# Gap Preserving Reductions between Reconfiguration Problems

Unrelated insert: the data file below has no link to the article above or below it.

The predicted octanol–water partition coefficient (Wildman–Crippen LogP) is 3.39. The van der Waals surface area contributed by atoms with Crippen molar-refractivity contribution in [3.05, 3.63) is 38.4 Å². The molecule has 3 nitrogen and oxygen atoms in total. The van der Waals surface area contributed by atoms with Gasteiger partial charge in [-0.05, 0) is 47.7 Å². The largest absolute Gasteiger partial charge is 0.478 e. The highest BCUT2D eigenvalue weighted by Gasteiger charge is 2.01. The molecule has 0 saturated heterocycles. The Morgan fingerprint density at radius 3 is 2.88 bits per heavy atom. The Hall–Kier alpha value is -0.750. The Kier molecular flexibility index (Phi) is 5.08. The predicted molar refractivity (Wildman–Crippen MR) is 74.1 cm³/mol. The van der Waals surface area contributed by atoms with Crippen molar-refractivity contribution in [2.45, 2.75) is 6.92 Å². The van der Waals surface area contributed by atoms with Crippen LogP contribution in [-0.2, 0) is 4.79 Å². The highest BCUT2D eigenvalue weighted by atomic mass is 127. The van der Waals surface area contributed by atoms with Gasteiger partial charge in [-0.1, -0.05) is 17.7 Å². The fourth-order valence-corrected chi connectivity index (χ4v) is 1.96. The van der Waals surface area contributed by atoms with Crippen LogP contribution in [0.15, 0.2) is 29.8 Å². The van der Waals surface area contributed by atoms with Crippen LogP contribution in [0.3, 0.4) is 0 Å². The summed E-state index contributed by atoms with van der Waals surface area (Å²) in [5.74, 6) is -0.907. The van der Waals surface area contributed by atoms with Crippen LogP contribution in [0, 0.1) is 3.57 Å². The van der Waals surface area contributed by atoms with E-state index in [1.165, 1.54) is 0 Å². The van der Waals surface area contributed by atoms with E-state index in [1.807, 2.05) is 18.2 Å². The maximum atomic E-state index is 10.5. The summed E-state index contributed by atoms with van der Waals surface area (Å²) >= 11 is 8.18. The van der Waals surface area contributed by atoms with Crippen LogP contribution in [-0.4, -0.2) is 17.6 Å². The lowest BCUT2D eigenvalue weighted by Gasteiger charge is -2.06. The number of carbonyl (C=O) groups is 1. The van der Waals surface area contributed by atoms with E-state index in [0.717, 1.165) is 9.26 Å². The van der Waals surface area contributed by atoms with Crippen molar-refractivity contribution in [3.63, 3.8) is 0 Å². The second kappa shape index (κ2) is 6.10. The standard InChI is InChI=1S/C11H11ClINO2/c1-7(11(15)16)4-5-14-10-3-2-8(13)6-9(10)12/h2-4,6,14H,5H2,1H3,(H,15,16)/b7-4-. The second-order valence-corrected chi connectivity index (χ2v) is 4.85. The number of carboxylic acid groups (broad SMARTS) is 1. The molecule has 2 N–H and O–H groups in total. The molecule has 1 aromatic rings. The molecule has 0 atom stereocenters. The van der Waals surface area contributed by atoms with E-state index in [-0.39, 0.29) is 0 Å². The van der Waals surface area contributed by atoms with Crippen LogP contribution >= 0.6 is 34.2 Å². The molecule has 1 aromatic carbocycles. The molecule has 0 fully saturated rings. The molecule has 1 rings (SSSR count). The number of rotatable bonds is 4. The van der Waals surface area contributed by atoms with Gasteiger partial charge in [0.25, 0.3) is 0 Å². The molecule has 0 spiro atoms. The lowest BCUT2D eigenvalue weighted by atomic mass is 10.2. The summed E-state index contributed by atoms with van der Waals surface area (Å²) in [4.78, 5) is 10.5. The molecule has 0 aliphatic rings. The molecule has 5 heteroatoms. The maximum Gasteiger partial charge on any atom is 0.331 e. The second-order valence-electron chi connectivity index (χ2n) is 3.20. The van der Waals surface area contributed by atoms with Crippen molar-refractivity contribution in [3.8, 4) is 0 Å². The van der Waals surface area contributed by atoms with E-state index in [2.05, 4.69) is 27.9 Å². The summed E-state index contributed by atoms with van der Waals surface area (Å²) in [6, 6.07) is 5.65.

Combinatorial reconfiguration is a growing research field studying problems on the transformability between a pair of solutions of a search problem. We consider the approximability of optimization variants of reconfiguration problems; e.g., for a Boolean formula φ and two satisfying truth assignments σ_ s and σ_ t for φ, Maxmin SAT Reconfiguration requires to maximize the minimum fraction of satisfied clauses of φ during transformation from σ_ s to σ_ t. Solving such optimization variants approximately, we may obtain a reconfiguration sequence comprising almost-satisfying truth assignments. In this study, we prove a series of gap-preserving reductions to give evidence that a host of reconfiguration problems are PSPACE-hard to approximate, under some plausible assumption. Our starting point is a new working hypothesis called the Reconfiguration Inapproximability Hypothesis (RIH), which asserts that a gap version of Maxmin CSP Reconfiguration is PSPACE-hard. This hypothesis may be thought of as a reconfiguration analogue of the PCP theorem. Our main result is PSPACE-hardness of approximating Maxmin 3-SAT Reconfiguration of bounded occurrence under RIH. The crux of its proof is a gap-preserving reduction from Maxmin Binary CSP Reconfiguration to itself of bounded degree. Because a simple application of the degree reduction technique using expander graphs due to Papadimitriou and Yannakakis does not preserve the perfect completeness, we modify the alphabet as if each vertex could take a pair of values simultaneously. To accomplish the soundness requirement, we further apply an explicit family of near-Ramanujan graphs and the expander mixing lemma. As an application of the main result, we demonstrate that under RIH, optimization variants of popular reconfiguration problems are PSPACE-hard to approximate.

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